The European Commission, which has been monitoring the reform of the judicial system and the fight against corruption in Romania for the last ten years, has decided to maintain the CVM while acknowledging in its report the major progress made by Bucharest
The EC report published on January 25 says the political factor in particular must make efforts to ensure an efficient legal system and recommends the implementation of a robust and independent system for the appointment of top-level prosecutors and clear provisions with regard to the creation of a code of ethics for parliamentarians and the mutual respect between institutions, while also noting that parliamentarians must respect the independence of the legal system.
What would that report look like if issued now? This is an appropriate question considering that now, less than a week since the document was made public, the new Grindeanu government adopted a controversial emergency ordinance amending the Criminal Code and the Criminal Procedure Code, in spite of massive street protests, attended by tens of thousands of people. The new emergency ordinance stipulates the decriminalisation of the abuse of office if the damage caused falls below 200,000 lei. It also decriminalises the offence of aiding the offender. The ordinance stipulates that the offence of aiding the offender is also decriminalised if the act is made by a family member, up to a second-degree kin. The Grindeanu government has also drafted a pardon bill, which will be sent to Parliament, in an emergency procedure, says the justice minister. Florin Iordache says the decisions have been made due to overcrowding in prisons, denounced by the European Court of Human Rights and in an effort to harmonise the legislation with some rulings issued by the Constitutional Court.
The pardon and amnesty do not apply to rapists, to those accused of corruption and violent acts as well as to repeat offenders. In an interview on Radio Romania, the Expert Forum chair, Laura Stefan, has warned, shortly after the MCV report was published, that the measures, only circulated at that time, would become extremely dangerous if adopted. And that’s exactly what happened.
Laura Stefan: “We can see a re-evaluation of Romania’s progress in the past 10 years. If you release all the offenders who have been sent to jail in the past 10 years, it’s only natural that the positive evaluations in this respect turn into negative ones. Besides the criticism attracted by this type of enactment, I believe the worst thing is that the European Commission has seen that Romania’s old bad habits, such as the overnight adoption of extremely dangerous laws with a heavy impact on the anti-corruption policies are still a political instrument these days. Actually, the members of the European Commission have already seen this modus operandi in Romania, on what we call the Black Tuesday, or on other occasions when politicians tried to bring overnight amendments to criminal legislation. This is why the European Commission insists on taking mature political actions and we can be confident that Romania becomes a mature country, only after politicians in this country prove they can act accordingly. Unfortunately, we see this problem persists in 2017 as well.”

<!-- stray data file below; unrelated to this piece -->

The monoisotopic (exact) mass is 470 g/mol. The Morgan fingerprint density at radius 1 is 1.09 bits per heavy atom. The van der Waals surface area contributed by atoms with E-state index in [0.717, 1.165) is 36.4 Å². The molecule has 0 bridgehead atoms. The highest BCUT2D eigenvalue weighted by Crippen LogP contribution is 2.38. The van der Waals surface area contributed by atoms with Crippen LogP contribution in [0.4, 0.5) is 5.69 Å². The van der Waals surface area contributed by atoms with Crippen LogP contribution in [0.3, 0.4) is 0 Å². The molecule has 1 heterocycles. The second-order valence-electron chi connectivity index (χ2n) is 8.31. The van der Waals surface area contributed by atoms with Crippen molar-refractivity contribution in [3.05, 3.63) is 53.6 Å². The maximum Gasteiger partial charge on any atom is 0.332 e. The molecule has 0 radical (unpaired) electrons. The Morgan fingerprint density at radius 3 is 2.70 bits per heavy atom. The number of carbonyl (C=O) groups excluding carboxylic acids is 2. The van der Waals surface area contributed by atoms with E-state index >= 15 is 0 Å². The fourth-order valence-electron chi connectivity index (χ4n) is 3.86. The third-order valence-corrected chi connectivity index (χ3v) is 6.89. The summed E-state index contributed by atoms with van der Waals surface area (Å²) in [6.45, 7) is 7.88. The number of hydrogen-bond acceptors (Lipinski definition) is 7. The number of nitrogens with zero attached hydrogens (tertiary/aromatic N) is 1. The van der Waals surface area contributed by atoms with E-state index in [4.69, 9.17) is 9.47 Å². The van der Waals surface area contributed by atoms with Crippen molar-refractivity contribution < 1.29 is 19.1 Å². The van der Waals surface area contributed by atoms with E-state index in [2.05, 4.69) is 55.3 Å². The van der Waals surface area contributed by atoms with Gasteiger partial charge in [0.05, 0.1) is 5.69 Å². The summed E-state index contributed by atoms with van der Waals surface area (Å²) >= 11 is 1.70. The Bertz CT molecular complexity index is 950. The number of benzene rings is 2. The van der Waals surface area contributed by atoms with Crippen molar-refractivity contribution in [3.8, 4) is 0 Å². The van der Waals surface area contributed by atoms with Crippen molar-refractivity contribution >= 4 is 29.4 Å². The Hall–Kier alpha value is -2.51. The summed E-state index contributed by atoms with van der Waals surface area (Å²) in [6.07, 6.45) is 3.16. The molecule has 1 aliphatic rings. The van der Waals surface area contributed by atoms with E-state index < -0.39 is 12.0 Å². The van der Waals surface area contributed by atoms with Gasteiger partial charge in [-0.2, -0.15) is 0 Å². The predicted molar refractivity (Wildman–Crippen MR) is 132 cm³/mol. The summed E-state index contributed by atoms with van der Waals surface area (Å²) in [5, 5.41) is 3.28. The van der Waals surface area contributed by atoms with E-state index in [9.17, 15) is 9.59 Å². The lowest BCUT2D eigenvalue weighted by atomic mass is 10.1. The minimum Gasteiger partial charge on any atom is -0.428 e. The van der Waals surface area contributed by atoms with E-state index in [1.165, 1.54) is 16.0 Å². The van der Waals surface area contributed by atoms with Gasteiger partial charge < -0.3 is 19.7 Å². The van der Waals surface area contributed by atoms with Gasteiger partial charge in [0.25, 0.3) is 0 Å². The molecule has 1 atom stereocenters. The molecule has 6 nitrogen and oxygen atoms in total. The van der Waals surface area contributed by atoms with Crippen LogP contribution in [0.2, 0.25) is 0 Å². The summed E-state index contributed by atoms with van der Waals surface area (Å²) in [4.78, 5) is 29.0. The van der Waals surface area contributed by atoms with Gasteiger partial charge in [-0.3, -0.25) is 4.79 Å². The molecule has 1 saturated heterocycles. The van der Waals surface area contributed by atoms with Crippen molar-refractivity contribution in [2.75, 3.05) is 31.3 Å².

But how much can civil society, every Romanian citizen, contribute to the progress of the judicial system? Laura Stefan: ”I believe Romania will become a mature country and the Cooperation and Verification Mechanism will be eliminated only when civil society and the political class learn the ropes of how to talk to each other. Unfortunately, these days the political class does not seem to have an appetite for discussion. I believe this is a mistake and I think that if we approach such a sensitive issue as overcrowding in prisons, there is a real need for this country’s minds to work together to find a solution to the problem. This is necessary because the problem is not easy to solve, it is a multi-faceted issue that can’t be solved overnight. It’s not going to be solved overnight, not even through these emergency ordinances whose collateral effect is sadly undoing any progress that has been made in the fight against corruption in our country. I believe we all should address such issues more wisely”.
Opposition parties, civil society and the magistrates’ associations think the aforementioned amendments have been made to benefit influential people in the political class and the administration. Romania’s President Klaus Iohannis has described the day the emergency ordinance was passed as a mourning day for the rule of law in Romania, deeming the situation as unacceptable.